Dear engineers: Your decisions shape our energy future

engineer prints
SDG 7 calls for affordable, reliable and modern energy for all. Engineers have more power than they realize to make this a reality.

Our SDGs Letter Project is a call to action. Over a year ago, the U.N. adopted the 17 Sustainable Development Goals, which collectively represent millions of dreams and aspirations. GreenBiz, in partnership with the Yale Center for Business and the Environment, is publishing 17 letters by Yale University students that highlight the ideas of youth regarding the 2030 developmental agenda. This series seeks to drive forward the collective will to translate the SDGs into reality.

To my fellow engineers,

When I decided to major in engineering, my uncle told me that I made the wrong choice. If I really wanted to protect the environment, I should become an environmental activist, he said. I disagree. In fact, I believe engineers are uniquely placed to create enormous positive impact on people around the world.

The U.N.’s Sustainable Development Goal 7 calls to ensure access to affordable, reliable, sustainable and modern energy for all. Achieving this goal will require a regionally based reimagining of infrastructure. It will require looking beyond business-as-usual to develop new, efficient, exportable energy solutions. Engineers are equal to the task.

NASA images of Earth from space show a familiar story, laying out in stark contrast those who have and those that do not. Large swaths of Africa and Asia are inky black, while the metropolises of Europe, the United States and Japan shine across the night sky. Over 1.2 billion people do not have access to electricity. Still more are connected to a grid with frequent, unpredictable power outages. Biomass is one of the most thermodynamically inefficient, time-consuming power sources, yet 2.8 billion people rely on wood, charcoal, dung and coal for cooking and heating, resulting in over 4 million premature deaths per year due to indoor air pollution.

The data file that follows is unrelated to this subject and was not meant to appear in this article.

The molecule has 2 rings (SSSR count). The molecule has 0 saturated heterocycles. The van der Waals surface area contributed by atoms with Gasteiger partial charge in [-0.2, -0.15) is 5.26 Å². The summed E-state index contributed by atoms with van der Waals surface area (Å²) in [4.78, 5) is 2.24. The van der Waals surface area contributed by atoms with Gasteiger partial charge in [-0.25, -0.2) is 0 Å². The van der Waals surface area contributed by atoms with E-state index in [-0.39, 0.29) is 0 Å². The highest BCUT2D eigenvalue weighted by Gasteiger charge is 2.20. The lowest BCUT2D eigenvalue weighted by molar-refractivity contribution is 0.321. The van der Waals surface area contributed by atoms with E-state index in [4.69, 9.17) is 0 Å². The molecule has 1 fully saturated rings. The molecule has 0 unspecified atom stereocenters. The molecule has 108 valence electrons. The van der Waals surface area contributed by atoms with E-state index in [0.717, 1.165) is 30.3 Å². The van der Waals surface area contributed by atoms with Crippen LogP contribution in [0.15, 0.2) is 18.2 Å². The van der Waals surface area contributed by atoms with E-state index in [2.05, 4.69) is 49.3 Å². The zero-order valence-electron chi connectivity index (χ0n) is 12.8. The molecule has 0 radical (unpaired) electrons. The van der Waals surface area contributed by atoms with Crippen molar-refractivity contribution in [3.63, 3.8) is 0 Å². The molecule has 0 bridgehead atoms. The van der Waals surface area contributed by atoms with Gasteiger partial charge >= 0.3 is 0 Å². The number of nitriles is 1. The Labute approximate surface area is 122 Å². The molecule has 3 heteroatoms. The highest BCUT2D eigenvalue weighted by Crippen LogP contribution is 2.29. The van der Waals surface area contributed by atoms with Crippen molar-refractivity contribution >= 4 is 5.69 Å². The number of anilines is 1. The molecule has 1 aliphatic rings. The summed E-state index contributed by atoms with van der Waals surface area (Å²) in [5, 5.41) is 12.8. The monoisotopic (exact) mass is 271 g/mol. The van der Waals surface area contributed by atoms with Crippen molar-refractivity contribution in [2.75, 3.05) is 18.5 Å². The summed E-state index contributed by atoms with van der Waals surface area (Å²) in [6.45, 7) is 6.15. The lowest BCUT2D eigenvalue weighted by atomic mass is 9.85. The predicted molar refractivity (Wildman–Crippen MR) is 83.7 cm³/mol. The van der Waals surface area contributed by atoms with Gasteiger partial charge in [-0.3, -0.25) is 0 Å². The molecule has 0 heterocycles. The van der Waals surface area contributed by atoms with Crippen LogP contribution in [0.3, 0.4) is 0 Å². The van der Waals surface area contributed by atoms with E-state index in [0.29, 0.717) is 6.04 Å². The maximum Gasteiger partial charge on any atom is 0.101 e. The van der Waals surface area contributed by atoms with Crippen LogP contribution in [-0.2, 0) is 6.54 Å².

In regions with existing, reliable grids, we are faced with other, equally engineering-intensive challenges. We must find cost-effective ways to retrofit an electrical system into which we have already sunk billions of dollars. The transition to sustainable energy sources will increase energy security, lead to a more stable energy market, and help reduce many negative impacts energy production has on our climate. 

We already know how to retrofit the modern grid and how to build new electrical distribution systems. Yet progress to date has been slow for both. Here in the United States we wait for regulation to force our hand toward more sustainable power. In South Sudan, Chad and Burundi, where less than 7 percent of the population has access to electricity, progress is slower still. Lower density populations result in a high connection cost per capita. 

Historically (1850-2011), the United States has been the single largest emitter of greenhouse gases, emitting 27 percent of global emissions. The next largest (China) racks in at 11 percent. Our outsized contribution to climate change is due to our path to industrialization, with a heavy reliance on fossil fuel consumption to power our transformation. In 2006, China surpassed the United States as the largest annual emitter of greenhouse gases. It is unrealistic to expect countries such as India and China to halt development due to the deleterious effects to the climate. However, developing countries do not have to follow the same path to industrialization as America. They can do better.